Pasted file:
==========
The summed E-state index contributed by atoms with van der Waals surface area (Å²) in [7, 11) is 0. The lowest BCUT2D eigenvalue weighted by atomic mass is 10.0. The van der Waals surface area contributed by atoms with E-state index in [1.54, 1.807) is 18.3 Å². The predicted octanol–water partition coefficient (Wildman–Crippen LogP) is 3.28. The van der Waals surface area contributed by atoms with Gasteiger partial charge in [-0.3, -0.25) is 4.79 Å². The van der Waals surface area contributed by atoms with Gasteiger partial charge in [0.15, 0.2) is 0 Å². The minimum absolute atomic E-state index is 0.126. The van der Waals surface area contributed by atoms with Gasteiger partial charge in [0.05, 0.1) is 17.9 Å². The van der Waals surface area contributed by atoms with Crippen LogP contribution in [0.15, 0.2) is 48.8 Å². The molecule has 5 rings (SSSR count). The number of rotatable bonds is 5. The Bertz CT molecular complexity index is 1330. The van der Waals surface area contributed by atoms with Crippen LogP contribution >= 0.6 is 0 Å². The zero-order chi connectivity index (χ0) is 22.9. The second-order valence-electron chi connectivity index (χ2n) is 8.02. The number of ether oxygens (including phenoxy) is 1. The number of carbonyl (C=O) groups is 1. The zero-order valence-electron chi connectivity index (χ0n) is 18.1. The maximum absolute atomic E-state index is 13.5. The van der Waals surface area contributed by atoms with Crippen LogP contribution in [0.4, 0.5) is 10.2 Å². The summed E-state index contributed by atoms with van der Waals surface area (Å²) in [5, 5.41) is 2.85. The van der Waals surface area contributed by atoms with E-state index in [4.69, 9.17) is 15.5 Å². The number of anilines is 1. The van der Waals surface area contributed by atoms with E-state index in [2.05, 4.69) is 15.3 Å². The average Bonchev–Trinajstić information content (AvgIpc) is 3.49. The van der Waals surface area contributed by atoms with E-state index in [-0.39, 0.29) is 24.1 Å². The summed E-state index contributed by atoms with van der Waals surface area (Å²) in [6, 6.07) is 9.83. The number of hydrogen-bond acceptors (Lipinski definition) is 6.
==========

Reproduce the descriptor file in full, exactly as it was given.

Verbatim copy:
The summed E-state index contributed by atoms with van der Waals surface area (Å²) in [7, 11) is 0. The lowest BCUT2D eigenvalue weighted by atomic mass is 10.0. The van der Waals surface area contributed by atoms with E-state index in [1.54, 1.807) is 18.3 Å². The predicted octanol–water partition coefficient (Wildman–Crippen LogP) is 3.28. The van der Waals surface area contributed by atoms with Gasteiger partial charge in [-0.3, -0.25) is 4.79 Å². The van der Waals surface area contributed by atoms with Gasteiger partial charge in [0.15, 0.2) is 0 Å². The minimum absolute atomic E-state index is 0.126. The van der Waals surface area contributed by atoms with Gasteiger partial charge in [0.05, 0.1) is 17.9 Å². The van der Waals surface area contributed by atoms with Crippen LogP contribution in [0.15, 0.2) is 48.8 Å². The molecule has 5 rings (SSSR count). The number of rotatable bonds is 5. The Bertz CT molecular complexity index is 1330. The van der Waals surface area contributed by atoms with Crippen LogP contribution >= 0.6 is 0 Å². The zero-order chi connectivity index (χ0) is 22.9. The second-order valence-electron chi connectivity index (χ2n) is 8.02. The number of ether oxygens (including phenoxy) is 1. The number of carbonyl (C=O) groups is 1. The zero-order valence-electron chi connectivity index (χ0n) is 18.1. The maximum absolute atomic E-state index is 13.5. The van der Waals surface area contributed by atoms with Crippen LogP contribution in [0.4, 0.5) is 10.2 Å². The summed E-state index contributed by atoms with van der Waals surface area (Å²) in [5, 5.41) is 2.85. The van der Waals surface area contributed by atoms with E-state index in [4.69, 9.17) is 15.5 Å². The number of anilines is 1. The van der Waals surface area contributed by atoms with E-state index in [2.05, 4.69) is 15.3 Å². The average Bonchev–Trinajstić information content (AvgIpc) is 3.49. The van der Waals surface area contributed by atoms with E-state index in [-0.39, 0.29) is 24.1 Å². The summed E-state index contributed by atoms with van der Waals surface area (Å²) in [6, 6.07) is 9.83. The number of hydrogen-bond acceptors (Lipinski definition) is 6.